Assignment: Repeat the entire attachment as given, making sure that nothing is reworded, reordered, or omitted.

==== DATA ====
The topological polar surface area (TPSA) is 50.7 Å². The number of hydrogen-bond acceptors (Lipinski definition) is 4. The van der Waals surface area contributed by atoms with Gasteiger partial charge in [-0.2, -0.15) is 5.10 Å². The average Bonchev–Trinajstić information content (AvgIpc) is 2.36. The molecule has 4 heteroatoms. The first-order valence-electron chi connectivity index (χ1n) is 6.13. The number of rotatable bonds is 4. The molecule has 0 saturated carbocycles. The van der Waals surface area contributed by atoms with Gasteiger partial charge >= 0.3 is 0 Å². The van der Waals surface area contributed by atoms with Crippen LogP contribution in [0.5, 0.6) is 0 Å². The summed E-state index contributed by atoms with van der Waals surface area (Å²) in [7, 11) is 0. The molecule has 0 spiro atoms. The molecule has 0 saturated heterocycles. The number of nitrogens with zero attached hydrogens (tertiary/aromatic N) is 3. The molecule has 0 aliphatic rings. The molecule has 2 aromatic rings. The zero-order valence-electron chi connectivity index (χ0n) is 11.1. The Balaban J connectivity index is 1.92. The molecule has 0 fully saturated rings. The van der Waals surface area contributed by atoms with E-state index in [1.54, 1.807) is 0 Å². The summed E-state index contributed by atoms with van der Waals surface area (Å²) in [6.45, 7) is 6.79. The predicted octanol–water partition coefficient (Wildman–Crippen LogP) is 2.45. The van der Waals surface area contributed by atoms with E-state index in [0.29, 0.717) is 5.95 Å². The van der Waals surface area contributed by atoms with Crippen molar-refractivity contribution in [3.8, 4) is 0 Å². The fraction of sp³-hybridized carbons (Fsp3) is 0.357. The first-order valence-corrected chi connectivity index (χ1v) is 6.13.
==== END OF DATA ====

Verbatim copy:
The topological polar surface area (TPSA) is 50.7 Å². The number of hydrogen-bond acceptors (Lipinski definition) is 4. The van der Waals surface area contributed by atoms with Gasteiger partial charge in [-0.2, -0.15) is 5.10 Å². The average Bonchev–Trinajstić information content (AvgIpc) is 2.36. The molecule has 4 heteroatoms. The first-order valence-electron chi connectivity index (χ1n) is 6.13. The number of rotatable bonds is 4. The molecule has 0 saturated carbocycles. The van der Waals surface area contributed by atoms with Gasteiger partial charge >= 0.3 is 0 Å². The van der Waals surface area contributed by atoms with Crippen LogP contribution in [0.5, 0.6) is 0 Å². The summed E-state index contributed by atoms with van der Waals surface area (Å²) in [7, 11) is 0. The molecule has 0 spiro atoms. The molecule has 0 saturated heterocycles. The number of nitrogens with zero attached hydrogens (tertiary/aromatic N) is 3. The molecule has 0 aliphatic rings. The molecule has 2 aromatic rings. The zero-order valence-electron chi connectivity index (χ0n) is 11.1. The Balaban J connectivity index is 1.92. The molecule has 0 fully saturated rings. The van der Waals surface area contributed by atoms with E-state index in [1.54, 1.807) is 0 Å². The summed E-state index contributed by atoms with van der Waals surface area (Å²) in [6.45, 7) is 6.79. The predicted octanol–water partition coefficient (Wildman–Crippen LogP) is 2.45. The van der Waals surface area contributed by atoms with E-state index in [0.29, 0.717) is 5.95 Å². The van der Waals surface area contributed by atoms with Crippen molar-refractivity contribution in [3.8, 4) is 0 Å². The fraction of sp³-hybridized carbons (Fsp3) is 0.357. The first-order valence-corrected chi connectivity index (χ1v) is 6.13.